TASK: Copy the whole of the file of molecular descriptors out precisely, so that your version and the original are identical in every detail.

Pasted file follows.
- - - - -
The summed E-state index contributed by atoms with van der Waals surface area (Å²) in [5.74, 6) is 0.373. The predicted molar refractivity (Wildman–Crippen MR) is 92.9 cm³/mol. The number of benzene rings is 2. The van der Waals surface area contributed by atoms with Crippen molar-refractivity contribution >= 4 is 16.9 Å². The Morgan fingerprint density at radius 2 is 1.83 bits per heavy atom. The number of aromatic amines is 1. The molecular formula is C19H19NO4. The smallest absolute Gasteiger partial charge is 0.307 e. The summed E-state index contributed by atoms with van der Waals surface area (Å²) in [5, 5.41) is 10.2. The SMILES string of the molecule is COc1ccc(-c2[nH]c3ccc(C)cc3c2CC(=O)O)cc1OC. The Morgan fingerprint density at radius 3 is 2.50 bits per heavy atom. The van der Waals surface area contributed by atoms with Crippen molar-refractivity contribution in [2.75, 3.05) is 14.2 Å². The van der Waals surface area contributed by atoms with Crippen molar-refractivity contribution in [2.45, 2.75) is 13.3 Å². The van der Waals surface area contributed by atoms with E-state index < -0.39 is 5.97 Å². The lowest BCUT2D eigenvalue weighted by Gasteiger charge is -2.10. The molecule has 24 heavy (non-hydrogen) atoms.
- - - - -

The summed E-state index contributed by atoms with van der Waals surface area (Å²) in [5.74, 6) is 0.373. The predicted molar refractivity (Wildman–Crippen MR) is 92.9 cm³/mol. The number of benzene rings is 2. The van der Waals surface area contributed by atoms with Crippen molar-refractivity contribution >= 4 is 16.9 Å². The Morgan fingerprint density at radius 2 is 1.83 bits per heavy atom. The number of aromatic amines is 1. The molecular formula is C19H19NO4. The smallest absolute Gasteiger partial charge is 0.307 e. The summed E-state index contributed by atoms with van der Waals surface area (Å²) in [5, 5.41) is 10.2. The SMILES string of the molecule is COc1ccc(-c2[nH]c3ccc(C)cc3c2CC(=O)O)cc1OC. The Morgan fingerprint density at radius 3 is 2.50 bits per heavy atom. The van der Waals surface area contributed by atoms with Crippen molar-refractivity contribution in [2.75, 3.05) is 14.2 Å². The van der Waals surface area contributed by atoms with Crippen molar-refractivity contribution in [2.45, 2.75) is 13.3 Å². The van der Waals surface area contributed by atoms with E-state index < -0.39 is 5.97 Å². The lowest BCUT2D eigenvalue weighted by Gasteiger charge is -2.10. The molecule has 24 heavy (non-hydrogen) atoms.